Breast Feeding

These are resources I found very helpful:

  • The Leaky Boob
    This website offers great resources for breast feeding momma’s.  There are tons of articles and expert advice for mom’s on perfect the latch, signs of thrush, society’s view of breast feeding, and so much more.  They also have a facebook page which I really like because you can post questions and several “leakies” will offer you advice and support.  It’s so important to have support as a new mom.  It’s empowering.
  • The Alpha Parent: Timeline of a Breastfed Baby
    This article is so helpful in understanding your baby’s needs.  It breaks it down day by day during the first week.  I think several mothers worry their baby isn’t getting enough milk during the first few days and will start supplementing formula.  That can be a detrimental to your success with breast feeding.  I’ve refereced this article several times since Sam was born.  It’s so important to educate yourself before you get to the hospital.  I was told by one of the nurses that I will need to supplement with formula because Sam was a big baby.  I hadn’t even tried nursing yet!!  I never supplemented with formula and my boy did just fine.  Those first few days are critical for your milk to come in and for the baby to learn how to latch.  You and your baby will tell your body how much milk he needs.  Your baby’s first feeds are about quality, not quantity.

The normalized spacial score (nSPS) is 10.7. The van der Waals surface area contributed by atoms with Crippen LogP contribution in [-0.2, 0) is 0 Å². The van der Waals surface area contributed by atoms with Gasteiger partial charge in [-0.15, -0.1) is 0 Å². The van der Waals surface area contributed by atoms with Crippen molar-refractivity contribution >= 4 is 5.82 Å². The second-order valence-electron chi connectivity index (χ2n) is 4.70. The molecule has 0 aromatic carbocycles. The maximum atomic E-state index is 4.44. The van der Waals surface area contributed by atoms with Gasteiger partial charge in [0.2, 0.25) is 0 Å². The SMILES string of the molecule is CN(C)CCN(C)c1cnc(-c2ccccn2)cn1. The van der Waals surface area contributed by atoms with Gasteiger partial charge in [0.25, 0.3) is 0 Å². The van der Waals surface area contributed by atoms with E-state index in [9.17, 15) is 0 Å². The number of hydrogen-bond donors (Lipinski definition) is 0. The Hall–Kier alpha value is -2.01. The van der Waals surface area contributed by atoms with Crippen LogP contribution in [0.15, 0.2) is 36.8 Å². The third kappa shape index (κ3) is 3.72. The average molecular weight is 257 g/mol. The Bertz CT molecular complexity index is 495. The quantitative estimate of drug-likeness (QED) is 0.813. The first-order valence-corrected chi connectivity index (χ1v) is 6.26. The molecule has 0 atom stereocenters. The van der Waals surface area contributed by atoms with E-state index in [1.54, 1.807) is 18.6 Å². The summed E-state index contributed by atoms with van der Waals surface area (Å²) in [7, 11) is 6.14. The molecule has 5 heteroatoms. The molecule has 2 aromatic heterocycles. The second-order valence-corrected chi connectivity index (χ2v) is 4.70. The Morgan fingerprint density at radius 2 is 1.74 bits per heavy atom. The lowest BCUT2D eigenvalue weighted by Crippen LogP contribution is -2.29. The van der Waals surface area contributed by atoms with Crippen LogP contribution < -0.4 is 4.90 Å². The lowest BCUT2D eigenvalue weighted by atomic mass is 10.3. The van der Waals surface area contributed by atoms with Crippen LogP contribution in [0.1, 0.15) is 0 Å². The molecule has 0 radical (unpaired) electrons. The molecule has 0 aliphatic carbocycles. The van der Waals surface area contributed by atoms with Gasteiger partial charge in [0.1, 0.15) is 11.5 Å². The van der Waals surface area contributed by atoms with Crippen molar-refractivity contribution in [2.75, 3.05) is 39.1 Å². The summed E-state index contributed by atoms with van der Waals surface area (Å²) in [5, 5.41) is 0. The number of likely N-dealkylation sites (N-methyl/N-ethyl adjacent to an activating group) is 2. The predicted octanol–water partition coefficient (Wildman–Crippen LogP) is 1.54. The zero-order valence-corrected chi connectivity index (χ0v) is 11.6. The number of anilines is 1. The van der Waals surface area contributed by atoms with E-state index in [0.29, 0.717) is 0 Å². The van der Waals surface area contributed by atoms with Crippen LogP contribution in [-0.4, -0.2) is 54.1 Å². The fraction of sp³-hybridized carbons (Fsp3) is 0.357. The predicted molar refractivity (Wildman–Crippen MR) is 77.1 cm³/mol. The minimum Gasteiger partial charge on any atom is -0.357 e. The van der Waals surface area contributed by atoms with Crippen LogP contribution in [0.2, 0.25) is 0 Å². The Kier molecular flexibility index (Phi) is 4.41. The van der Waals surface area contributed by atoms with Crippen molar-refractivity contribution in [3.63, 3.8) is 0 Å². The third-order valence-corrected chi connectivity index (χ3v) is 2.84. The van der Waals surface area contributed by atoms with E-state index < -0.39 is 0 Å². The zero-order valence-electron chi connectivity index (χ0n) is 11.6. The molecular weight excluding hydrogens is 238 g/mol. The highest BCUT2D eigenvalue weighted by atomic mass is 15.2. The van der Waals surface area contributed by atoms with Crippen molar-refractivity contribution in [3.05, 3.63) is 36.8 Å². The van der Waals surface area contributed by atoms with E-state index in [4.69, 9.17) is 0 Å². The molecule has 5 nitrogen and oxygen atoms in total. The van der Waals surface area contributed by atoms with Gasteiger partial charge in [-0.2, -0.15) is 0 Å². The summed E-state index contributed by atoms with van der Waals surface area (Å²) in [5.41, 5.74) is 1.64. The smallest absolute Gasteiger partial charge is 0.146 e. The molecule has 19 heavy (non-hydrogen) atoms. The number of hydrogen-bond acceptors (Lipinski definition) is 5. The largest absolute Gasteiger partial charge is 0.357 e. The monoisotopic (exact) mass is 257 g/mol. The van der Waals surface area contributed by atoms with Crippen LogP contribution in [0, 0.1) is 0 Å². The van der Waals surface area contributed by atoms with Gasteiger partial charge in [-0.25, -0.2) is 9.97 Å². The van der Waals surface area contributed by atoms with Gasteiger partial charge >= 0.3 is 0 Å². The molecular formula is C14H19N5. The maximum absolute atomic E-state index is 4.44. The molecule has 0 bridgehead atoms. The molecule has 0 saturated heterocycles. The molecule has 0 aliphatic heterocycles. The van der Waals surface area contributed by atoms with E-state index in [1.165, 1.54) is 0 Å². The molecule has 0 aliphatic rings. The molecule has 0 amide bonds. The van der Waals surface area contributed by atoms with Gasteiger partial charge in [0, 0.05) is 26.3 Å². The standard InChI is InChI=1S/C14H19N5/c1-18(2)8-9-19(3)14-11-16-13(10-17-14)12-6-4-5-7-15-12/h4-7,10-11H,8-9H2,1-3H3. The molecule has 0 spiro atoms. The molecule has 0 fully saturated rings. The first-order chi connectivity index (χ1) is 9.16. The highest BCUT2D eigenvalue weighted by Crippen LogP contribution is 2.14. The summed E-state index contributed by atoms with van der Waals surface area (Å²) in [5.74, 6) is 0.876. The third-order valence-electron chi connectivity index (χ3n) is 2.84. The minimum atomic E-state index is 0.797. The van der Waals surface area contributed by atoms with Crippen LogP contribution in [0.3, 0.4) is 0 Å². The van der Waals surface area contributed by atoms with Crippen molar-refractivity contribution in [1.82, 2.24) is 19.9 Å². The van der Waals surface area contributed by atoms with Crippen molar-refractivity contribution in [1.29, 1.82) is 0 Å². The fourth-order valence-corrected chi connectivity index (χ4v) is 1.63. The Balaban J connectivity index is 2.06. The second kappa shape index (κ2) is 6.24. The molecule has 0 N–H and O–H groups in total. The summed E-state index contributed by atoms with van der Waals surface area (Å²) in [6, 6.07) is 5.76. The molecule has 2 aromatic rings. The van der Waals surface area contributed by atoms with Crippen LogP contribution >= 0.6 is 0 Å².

• Kellymom.com
    Another great website that offers articles and references for breast feeding moms.
  • LactMed
    IPhone app.  While battling thrush and trying to get rid of my hives, I wondered what medications were safe to take while breast feeding.  This app tells you just that.  You can look up just about any medication and read about the effects on lactation and infants, it’s summary of use and alternate drugs that may be more appropriate.
  • Lactation Consultant
    FIND ONE IN YOUR AREA BEFORE YOU DELIVER.  Seriously.  After I had Sam, I had 3 visits with a LC and found each visit extremely helpful.  Your insurance may even cover the cost of the visit but if they don’t it shouldn’t be more than $50… and it’s very much worth the money.  Just think, $50 to help you succeed with breast feeding or paying for formula? 

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